Another flaw of HD remasters is sometimes the resources to make it just don’t seem worth it. These developers could be making brand new games, utilising new technologies, creating masterpieces. Instead we consumers get the same games from a year ago, just on a different console. While it’s a good way to gain new fans onto a new console, who missed out on these games originally, this issue could easily be solved by backwards compatibility on consoles. I remember the days when consoles such as the Playstation 2 and Nintendo Wii had backwards compatibility, to their console predecessors. No need for HD remasters, just get your game from a previous generation and put it in your console and *BAM* it works. Ever since the half-arsed backwards compatibility of the Xbox 360 and Playstation 3, as well of the success of HD remasters in terms of sales; for consoles, we most likely won’t get true backwards compatibility ever again.

HD remasters will always have a mixed reception. Some people will like the idea of a re-release of a game, as a cash grab. While others have played the original version of the game to death, and want to move on to newer games. However I’ll always like the idea of remasters of older titles because it gives me an excuse to replay classics, I’ve loved to death, or to experience new games in the best version. I am however an opponent of newer titles getting remasters. I think those are a cheap way of making quick, petty cash. I’m fine with companies preying on my nostalgia. However I’m not fine with companies trying to test my general awareness and intelligence of whether to buy a £45 “upgraded version” of a Triple-A title I purchased a year ago. That’s not an “upgrade” that’s a way of trying to take more money from me. Not cool.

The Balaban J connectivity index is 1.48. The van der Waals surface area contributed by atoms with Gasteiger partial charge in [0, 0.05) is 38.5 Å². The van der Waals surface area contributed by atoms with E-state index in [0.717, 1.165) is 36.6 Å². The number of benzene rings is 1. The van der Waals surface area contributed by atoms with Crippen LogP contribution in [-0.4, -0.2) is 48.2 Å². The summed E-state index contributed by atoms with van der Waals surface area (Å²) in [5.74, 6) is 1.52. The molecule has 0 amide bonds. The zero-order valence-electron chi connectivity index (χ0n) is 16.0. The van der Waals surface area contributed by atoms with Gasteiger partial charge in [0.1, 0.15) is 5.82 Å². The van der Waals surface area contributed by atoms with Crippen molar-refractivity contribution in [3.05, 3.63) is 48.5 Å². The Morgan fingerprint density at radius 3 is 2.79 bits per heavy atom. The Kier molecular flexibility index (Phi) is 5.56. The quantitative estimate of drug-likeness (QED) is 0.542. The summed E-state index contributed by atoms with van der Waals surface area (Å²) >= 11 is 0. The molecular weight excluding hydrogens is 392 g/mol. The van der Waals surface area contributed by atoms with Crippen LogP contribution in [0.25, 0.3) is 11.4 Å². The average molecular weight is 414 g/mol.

What do you think of HD remasters? Do you enjoy replaying older games in HD, or do you think that they are  waste of time and money? I’m interested to hear your thoughts in the comments below.